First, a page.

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Home Breaking News Finally, the Norwegian Coastal Administration can replace the telex in the northern...

Finally, the Norwegian Coastal Administration can replace the telex in the northern areas

The Norwegian Coastal Administration is the first in the world to use a new, global satellite-based service for sending maritime emergency and safety messages. The service, Safetycast, is provided by Iridium. It is part of the GMDSS system (Global Maritime Distress and Safety System) and is the first in GMDSS to have coverage across the globe, including the High North.

Outdated telex

At the Norwegian Coastal Administration, Norway is responsible for sending navigation warnings to the large sea area known as Navarra XIX. This is indicated in the image below as XIX. However, the Coastal Administration has only reached the areas from Svalbard and northwards by using radio telegraphy (telex).

In a press release, the Norwegian Coastal Administration refers to telex as outdated technology with poor functionality, compared with modern satellite systems. According to Store Norske Leksikon, the ordinary telex service was discontinued in Norway on 1 July 2000 – ie more than 20 years ago.

Overview of maritime geographical areas (Navarea) where a country is responsible for sending navigation alerts to ships. The map also shows the status (as of January 26, 2021) of the introduction of Iridium Safetycast. Green marks areas with “operational” status, yellow marks areas with “test” status, while red marks the areas that are in a planning phase. Illustration: The Norwegian Coastal Administration

– The introduction of Safetycast is a milestone for maritime security in the High North. For the first time, we can now send emergency and safety messages to polar regions using satellites. This means that we can be absolutely sure that vessels sailing in the High North will receive important warnings about dangers for navigation and traffic, says director of Navigation Technology and maritime services at the Norwegian Coastal Administration, Arve Dimmen, in the press release.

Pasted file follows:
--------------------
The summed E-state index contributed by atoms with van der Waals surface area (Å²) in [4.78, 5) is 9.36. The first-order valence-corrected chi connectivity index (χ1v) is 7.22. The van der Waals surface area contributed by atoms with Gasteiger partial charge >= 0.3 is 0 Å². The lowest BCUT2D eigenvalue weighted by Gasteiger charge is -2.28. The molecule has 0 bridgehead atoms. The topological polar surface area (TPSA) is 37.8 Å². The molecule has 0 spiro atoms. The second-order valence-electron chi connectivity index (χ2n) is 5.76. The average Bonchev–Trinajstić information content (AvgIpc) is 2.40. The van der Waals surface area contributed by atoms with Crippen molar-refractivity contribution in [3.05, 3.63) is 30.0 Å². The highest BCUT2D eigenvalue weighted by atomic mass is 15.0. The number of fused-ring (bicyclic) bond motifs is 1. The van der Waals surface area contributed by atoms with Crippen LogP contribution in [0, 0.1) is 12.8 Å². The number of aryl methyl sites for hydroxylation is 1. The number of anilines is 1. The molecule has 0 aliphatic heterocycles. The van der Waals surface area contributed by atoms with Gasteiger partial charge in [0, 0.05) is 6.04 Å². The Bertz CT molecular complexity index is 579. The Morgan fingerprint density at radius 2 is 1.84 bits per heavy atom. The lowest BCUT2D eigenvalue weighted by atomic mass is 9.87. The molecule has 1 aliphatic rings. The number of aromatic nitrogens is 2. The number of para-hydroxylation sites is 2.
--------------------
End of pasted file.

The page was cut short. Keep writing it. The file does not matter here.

The Norwegian Coastal Administration says that there have been challenges with communication in the northern areas due to large distances and because the range of the radio connection is affected by the weather conditions. The introduction of satellite-based services will help reduce these challenges.

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Tested together with the Coast Guard

At the same time, emergency communication in the north has been strengthened by the establishment of more radio transmitters, so that it is now possible for the Main Rescue Center and the coastal radio stations to have two-way voice communication with both distressed and rescue resources located in these areas.

When it comes to Safetycast, the Norwegian Coastal Administration was the first agency in the world to become operational on 1 January. The Norwegian Coastal Administration’s maritime traffic center in Vardø is responsible for sending out navigation warnings to Norwegian coastal and sea areas.

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Sjøtrafikksentralen has tested the service since May 2020, among other things in collaboration with the coastguard ship Svalbard.

Currently alone

It is unclear when other countries may follow suit.

– Some countries have started with test shipments, while other countries are still in the planning phase. It is therefore difficult to estimate when we have a globally comprehensive emergency and security service on Iridium Safetycast. Hopefully, a lot will be in place by the end of 2021, says Trond Ski, senior adviser at the Norwegian Coastal Administration.

Ski leads the panel of the United Nations Maritime Organization (IMO), which coordinates the use of satellite services in GMDSS.


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